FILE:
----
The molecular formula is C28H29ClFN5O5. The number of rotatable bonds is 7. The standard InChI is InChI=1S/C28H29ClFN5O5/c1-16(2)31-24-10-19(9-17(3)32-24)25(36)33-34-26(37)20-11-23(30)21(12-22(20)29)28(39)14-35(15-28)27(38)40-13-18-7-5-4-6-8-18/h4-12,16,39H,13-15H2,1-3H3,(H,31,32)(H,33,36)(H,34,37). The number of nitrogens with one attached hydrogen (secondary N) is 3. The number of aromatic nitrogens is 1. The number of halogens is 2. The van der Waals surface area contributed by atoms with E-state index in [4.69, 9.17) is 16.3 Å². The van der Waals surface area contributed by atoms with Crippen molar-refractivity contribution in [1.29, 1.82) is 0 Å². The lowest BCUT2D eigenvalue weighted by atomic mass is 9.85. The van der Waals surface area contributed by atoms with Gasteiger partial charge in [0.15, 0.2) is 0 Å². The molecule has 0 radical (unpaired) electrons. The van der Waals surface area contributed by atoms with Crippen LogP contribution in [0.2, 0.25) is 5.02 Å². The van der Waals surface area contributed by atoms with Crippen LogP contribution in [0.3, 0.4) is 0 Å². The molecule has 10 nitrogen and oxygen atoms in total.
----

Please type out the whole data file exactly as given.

The molecular formula is C28H29ClFN5O5. The number of rotatable bonds is 7. The standard InChI is InChI=1S/C28H29ClFN5O5/c1-16(2)31-24-10-19(9-17(3)32-24)25(36)33-34-26(37)20-11-23(30)21(12-22(20)29)28(39)14-35(15-28)27(38)40-13-18-7-5-4-6-8-18/h4-12,16,39H,13-15H2,1-3H3,(H,31,32)(H,33,36)(H,34,37). The number of nitrogens with one attached hydrogen (secondary N) is 3. The number of aromatic nitrogens is 1. The number of halogens is 2. The van der Waals surface area contributed by atoms with E-state index in [4.69, 9.17) is 16.3 Å². The van der Waals surface area contributed by atoms with Crippen molar-refractivity contribution in [1.29, 1.82) is 0 Å². The lowest BCUT2D eigenvalue weighted by atomic mass is 9.85. The van der Waals surface area contributed by atoms with Gasteiger partial charge in [0.15, 0.2) is 0 Å². The molecule has 0 radical (unpaired) electrons. The van der Waals surface area contributed by atoms with Crippen LogP contribution in [0.2, 0.25) is 5.02 Å². The van der Waals surface area contributed by atoms with Crippen LogP contribution in [0.3, 0.4) is 0 Å². The molecule has 10 nitrogen and oxygen atoms in total.